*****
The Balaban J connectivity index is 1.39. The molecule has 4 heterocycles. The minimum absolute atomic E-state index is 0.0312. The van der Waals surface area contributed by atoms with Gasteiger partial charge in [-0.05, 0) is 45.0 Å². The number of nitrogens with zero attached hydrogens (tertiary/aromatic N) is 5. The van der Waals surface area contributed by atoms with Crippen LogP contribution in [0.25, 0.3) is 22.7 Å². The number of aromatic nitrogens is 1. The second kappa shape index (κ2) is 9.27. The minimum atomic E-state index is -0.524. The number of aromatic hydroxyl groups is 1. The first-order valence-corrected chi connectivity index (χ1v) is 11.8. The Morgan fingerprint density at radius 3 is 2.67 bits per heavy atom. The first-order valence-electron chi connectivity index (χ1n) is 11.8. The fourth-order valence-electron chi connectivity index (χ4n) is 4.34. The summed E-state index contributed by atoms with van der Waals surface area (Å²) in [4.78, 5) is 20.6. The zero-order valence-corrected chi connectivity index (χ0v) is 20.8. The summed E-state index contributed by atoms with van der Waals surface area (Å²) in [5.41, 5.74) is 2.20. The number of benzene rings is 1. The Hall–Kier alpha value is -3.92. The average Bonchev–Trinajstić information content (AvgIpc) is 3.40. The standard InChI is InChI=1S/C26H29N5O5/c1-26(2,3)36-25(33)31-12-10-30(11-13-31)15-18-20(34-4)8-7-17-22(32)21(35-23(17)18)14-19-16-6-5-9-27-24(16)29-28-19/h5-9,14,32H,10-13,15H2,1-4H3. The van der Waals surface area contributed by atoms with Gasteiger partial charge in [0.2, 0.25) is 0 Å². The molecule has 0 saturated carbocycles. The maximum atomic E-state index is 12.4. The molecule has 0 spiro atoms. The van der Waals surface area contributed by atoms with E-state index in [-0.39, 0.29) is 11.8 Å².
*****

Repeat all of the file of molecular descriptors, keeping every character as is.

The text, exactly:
The Balaban J connectivity index is 1.39. The molecule has 4 heterocycles. The minimum absolute atomic E-state index is 0.0312. The van der Waals surface area contributed by atoms with Gasteiger partial charge in [-0.05, 0) is 45.0 Å². The number of nitrogens with zero attached hydrogens (tertiary/aromatic N) is 5. The van der Waals surface area contributed by atoms with Crippen LogP contribution in [0.25, 0.3) is 22.7 Å². The number of aromatic nitrogens is 1. The second kappa shape index (κ2) is 9.27. The minimum atomic E-state index is -0.524. The number of aromatic hydroxyl groups is 1. The first-order valence-corrected chi connectivity index (χ1v) is 11.8. The Morgan fingerprint density at radius 3 is 2.67 bits per heavy atom. The first-order valence-electron chi connectivity index (χ1n) is 11.8. The fourth-order valence-electron chi connectivity index (χ4n) is 4.34. The summed E-state index contributed by atoms with van der Waals surface area (Å²) in [4.78, 5) is 20.6. The zero-order valence-corrected chi connectivity index (χ0v) is 20.8. The summed E-state index contributed by atoms with van der Waals surface area (Å²) in [5.41, 5.74) is 2.20. The number of benzene rings is 1. The Hall–Kier alpha value is -3.92. The average Bonchev–Trinajstić information content (AvgIpc) is 3.40. The standard InChI is InChI=1S/C26H29N5O5/c1-26(2,3)36-25(33)31-12-10-30(11-13-31)15-18-20(34-4)8-7-17-22(32)21(35-23(17)18)14-19-16-6-5-9-27-24(16)29-28-19/h5-9,14,32H,10-13,15H2,1-4H3. The van der Waals surface area contributed by atoms with Gasteiger partial charge in [0.2, 0.25) is 0 Å². The molecule has 0 saturated carbocycles. The maximum atomic E-state index is 12.4. The molecule has 0 spiro atoms. The van der Waals surface area contributed by atoms with E-state index in [-0.39, 0.29) is 11.8 Å².